Budget and Measles Outbreak Dominate Garrison Board Discussion

By Pamela Doan

The good news is that the 2015–16 budget process looks as if it will roll out fairly uneventfully in the hands of a seasoned group of Board of Education members at the Garrison Union Free School district. The district also hasn’t had any measles reports, but the board discussion at their Feb. 18 meeting looked ahead while evaluating the current state of affairs.

Superintendent Laura Mitchell and Business Manager Susan Huetter presented the board with estimated figures for the 2015–16 district budget. Mitchell reviewed the school’s mission as context for the budget and recognized the challenges they face in delivering quality programs within the bounds of the tax levy limit and low expectations for a larger portion of state aid.

Spending is up slightly due to increases in salaries and benefit commitments. The increase is projected at nearly $150,000, which is just under Huetter’s estimate for the tax levy limit. “Without having the governor’s aid figures, we can only estimate the budget now,” said Huetter. GUFS relies on state aid for 7 to 8 percent of their budget. Most of their funding comes from district taxpayers.

Board members expressed concern about the amount of the district’s reserve funds that will be necessary to fund the 2015–16 school year. Although Huetter described it as minimal, Board member Derek DuBois said: “We decreased the fund balance by $83,000; what that really means is that we planned to spend $300,000 from the reserves and we are on course to spend close to $400,000 out of our reserves this year. It’s 1/8 to 1/10 of our reserves. We’ve gone from saving for a rainy day to spending $300,00 to $400,000, which by definition is a path we can’t be on for more than eight years without ugly consequences.”

The board decided to review a five-year tally of the fund balances to get a clearer picture of the trends and look at net changes.

Board member Charlotte Rowe said: “Because we’ve had such large reserves, we’ve basically preserved our situation a good 10 years out. Most school systems have reached this point in three to five years, but we’ve maintained our independence and low taxes because of the reserves. Other districts face raising taxes, consolidating to lower costs or looking at completely new scenarios.”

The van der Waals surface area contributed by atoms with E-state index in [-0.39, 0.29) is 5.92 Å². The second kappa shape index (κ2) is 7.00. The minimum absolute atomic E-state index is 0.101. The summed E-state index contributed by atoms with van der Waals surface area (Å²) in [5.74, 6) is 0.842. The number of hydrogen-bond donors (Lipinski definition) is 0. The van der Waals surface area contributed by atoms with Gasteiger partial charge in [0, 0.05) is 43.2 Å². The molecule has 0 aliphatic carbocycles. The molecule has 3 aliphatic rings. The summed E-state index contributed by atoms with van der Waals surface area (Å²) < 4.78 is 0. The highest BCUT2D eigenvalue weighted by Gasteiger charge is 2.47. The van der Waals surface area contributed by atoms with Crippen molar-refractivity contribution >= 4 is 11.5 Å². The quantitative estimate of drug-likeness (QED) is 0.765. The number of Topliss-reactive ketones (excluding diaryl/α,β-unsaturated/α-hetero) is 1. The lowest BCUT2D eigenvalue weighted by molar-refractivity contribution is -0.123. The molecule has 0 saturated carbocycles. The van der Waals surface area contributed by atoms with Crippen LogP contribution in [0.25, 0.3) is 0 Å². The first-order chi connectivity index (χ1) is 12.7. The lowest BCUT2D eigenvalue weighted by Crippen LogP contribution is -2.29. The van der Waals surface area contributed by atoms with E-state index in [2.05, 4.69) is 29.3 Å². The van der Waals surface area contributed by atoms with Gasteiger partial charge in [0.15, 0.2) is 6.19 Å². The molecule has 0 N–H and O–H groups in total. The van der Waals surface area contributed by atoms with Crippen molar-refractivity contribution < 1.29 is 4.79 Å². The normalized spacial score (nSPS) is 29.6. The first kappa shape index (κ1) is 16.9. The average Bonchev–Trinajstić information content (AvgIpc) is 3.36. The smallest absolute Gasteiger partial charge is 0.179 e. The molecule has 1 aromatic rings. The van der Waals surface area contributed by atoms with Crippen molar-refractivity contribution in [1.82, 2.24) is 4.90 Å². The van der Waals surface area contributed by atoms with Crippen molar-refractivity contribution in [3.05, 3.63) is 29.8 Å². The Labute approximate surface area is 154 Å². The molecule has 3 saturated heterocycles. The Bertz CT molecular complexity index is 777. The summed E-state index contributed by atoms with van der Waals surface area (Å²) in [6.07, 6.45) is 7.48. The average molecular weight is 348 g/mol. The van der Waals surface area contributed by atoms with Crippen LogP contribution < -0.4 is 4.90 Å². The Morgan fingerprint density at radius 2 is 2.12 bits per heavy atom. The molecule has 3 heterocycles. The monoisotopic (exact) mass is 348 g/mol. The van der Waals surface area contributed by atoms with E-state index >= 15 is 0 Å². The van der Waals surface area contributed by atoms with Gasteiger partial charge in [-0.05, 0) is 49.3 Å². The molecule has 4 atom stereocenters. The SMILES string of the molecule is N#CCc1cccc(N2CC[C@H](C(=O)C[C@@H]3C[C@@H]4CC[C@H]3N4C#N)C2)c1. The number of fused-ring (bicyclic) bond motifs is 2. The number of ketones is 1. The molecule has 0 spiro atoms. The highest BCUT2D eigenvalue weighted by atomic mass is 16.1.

The minutes from the Safety and Health Committee sparked another discussion about the district’s policy on vaccinations. Board members continue to be concerned that 16 of the 220 students are not vaccinated, and that puts the school below what is considered to be the herd immunity threshold of 95 percent. Although New York state law requires vaccinations, parents can refuse to vaccinate their children for personal, religious reasons and be granted an exemption.

The board requested that their legal counsel review the district’s policy and advise them if there are options to strengthen, refine or change the policy. The school health nurse interviews families who request the exemption about their beliefs.

Board President Raymond O’Rourke said: “We want to be sure that we are not being unduly lax in granting exemptions. We have a high number, higher than any of our neighboring districts, but the question is if the policy is as restrictive as it can or should be. It may not be as rigorous as it could be if that’s the direction we choose to go.”

The Center for Disease Control reports 141 cases of measles in 17 states currently, including New York, New Jersey and Pennsylvania. Measles is highly contagious. The district recently included information about the measles in packets that are distributed to parents.


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